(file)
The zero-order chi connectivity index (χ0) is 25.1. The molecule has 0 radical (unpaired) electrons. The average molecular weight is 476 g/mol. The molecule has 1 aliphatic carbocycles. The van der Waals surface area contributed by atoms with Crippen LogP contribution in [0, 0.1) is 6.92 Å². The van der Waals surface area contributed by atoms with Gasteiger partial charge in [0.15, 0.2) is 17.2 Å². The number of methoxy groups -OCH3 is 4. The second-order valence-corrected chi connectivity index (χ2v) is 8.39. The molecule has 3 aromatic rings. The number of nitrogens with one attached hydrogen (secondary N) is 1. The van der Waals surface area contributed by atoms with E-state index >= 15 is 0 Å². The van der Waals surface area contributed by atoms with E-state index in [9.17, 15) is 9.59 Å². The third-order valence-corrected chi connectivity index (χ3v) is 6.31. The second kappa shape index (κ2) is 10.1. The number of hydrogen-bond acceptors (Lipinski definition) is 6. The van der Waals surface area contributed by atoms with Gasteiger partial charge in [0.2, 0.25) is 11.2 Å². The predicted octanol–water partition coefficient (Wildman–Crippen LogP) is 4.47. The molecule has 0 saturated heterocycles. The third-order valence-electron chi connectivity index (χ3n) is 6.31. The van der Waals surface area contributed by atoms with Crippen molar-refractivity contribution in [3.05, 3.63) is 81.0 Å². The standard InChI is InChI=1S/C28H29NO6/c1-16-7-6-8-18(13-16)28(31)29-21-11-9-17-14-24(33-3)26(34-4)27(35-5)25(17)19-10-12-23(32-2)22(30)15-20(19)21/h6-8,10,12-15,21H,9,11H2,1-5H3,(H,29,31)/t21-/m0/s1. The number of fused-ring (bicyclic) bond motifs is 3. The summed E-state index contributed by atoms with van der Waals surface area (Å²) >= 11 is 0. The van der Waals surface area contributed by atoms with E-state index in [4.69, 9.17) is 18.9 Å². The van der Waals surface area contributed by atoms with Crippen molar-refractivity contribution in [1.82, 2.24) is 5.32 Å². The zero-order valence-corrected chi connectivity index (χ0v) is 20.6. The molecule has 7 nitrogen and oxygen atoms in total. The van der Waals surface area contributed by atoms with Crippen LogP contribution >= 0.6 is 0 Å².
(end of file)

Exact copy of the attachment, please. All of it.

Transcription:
The zero-order chi connectivity index (χ0) is 25.1. The molecule has 0 radical (unpaired) electrons. The average molecular weight is 476 g/mol. The molecule has 1 aliphatic carbocycles. The van der Waals surface area contributed by atoms with Crippen LogP contribution in [0, 0.1) is 6.92 Å². The van der Waals surface area contributed by atoms with Gasteiger partial charge in [0.15, 0.2) is 17.2 Å². The number of methoxy groups -OCH3 is 4. The second-order valence-corrected chi connectivity index (χ2v) is 8.39. The molecule has 3 aromatic rings. The number of nitrogens with one attached hydrogen (secondary N) is 1. The van der Waals surface area contributed by atoms with E-state index >= 15 is 0 Å². The van der Waals surface area contributed by atoms with E-state index in [9.17, 15) is 9.59 Å². The third-order valence-corrected chi connectivity index (χ3v) is 6.31. The second kappa shape index (κ2) is 10.1. The number of hydrogen-bond acceptors (Lipinski definition) is 6. The van der Waals surface area contributed by atoms with Gasteiger partial charge in [0.2, 0.25) is 11.2 Å². The predicted octanol–water partition coefficient (Wildman–Crippen LogP) is 4.47. The molecule has 0 saturated heterocycles. The third-order valence-electron chi connectivity index (χ3n) is 6.31. The van der Waals surface area contributed by atoms with Crippen molar-refractivity contribution in [3.05, 3.63) is 81.0 Å². The standard InChI is InChI=1S/C28H29NO6/c1-16-7-6-8-18(13-16)28(31)29-21-11-9-17-14-24(33-3)26(34-4)27(35-5)25(17)19-10-12-23(32-2)22(30)15-20(19)21/h6-8,10,12-15,21H,9,11H2,1-5H3,(H,29,31)/t21-/m0/s1. The number of fused-ring (bicyclic) bond motifs is 3. The summed E-state index contributed by atoms with van der Waals surface area (Å²) >= 11 is 0. The van der Waals surface area contributed by atoms with E-state index in [4.69, 9.17) is 18.9 Å². The van der Waals surface area contributed by atoms with Crippen molar-refractivity contribution in [1.82, 2.24) is 5.32 Å². The zero-order valence-corrected chi connectivity index (χ0v) is 20.6. The molecule has 7 nitrogen and oxygen atoms in total. The van der Waals surface area contributed by atoms with Crippen LogP contribution >= 0.6 is 0 Å².